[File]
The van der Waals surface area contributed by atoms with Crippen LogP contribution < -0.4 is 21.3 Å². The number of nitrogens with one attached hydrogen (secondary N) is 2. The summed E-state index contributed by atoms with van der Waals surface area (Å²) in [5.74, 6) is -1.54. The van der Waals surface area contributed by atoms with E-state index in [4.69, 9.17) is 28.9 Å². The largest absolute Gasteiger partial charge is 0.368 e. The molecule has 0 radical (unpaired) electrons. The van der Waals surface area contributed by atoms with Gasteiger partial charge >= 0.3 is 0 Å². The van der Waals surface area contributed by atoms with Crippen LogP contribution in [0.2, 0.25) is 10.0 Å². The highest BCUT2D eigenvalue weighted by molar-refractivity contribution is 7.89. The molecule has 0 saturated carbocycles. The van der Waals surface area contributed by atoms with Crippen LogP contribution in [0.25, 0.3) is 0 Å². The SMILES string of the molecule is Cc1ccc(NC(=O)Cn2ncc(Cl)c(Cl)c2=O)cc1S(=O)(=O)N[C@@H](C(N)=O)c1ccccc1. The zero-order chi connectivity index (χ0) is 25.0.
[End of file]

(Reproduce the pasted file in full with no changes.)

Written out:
The van der Waals surface area contributed by atoms with Crippen LogP contribution < -0.4 is 21.3 Å². The number of nitrogens with one attached hydrogen (secondary N) is 2. The summed E-state index contributed by atoms with van der Waals surface area (Å²) in [5.74, 6) is -1.54. The van der Waals surface area contributed by atoms with E-state index in [4.69, 9.17) is 28.9 Å². The largest absolute Gasteiger partial charge is 0.368 e. The molecule has 0 radical (unpaired) electrons. The van der Waals surface area contributed by atoms with Gasteiger partial charge >= 0.3 is 0 Å². The van der Waals surface area contributed by atoms with Crippen LogP contribution in [0.2, 0.25) is 10.0 Å². The highest BCUT2D eigenvalue weighted by molar-refractivity contribution is 7.89. The molecule has 0 saturated carbocycles. The van der Waals surface area contributed by atoms with Crippen LogP contribution in [0.25, 0.3) is 0 Å². The SMILES string of the molecule is Cc1ccc(NC(=O)Cn2ncc(Cl)c(Cl)c2=O)cc1S(=O)(=O)N[C@@H](C(N)=O)c1ccccc1. The zero-order chi connectivity index (χ0) is 25.0.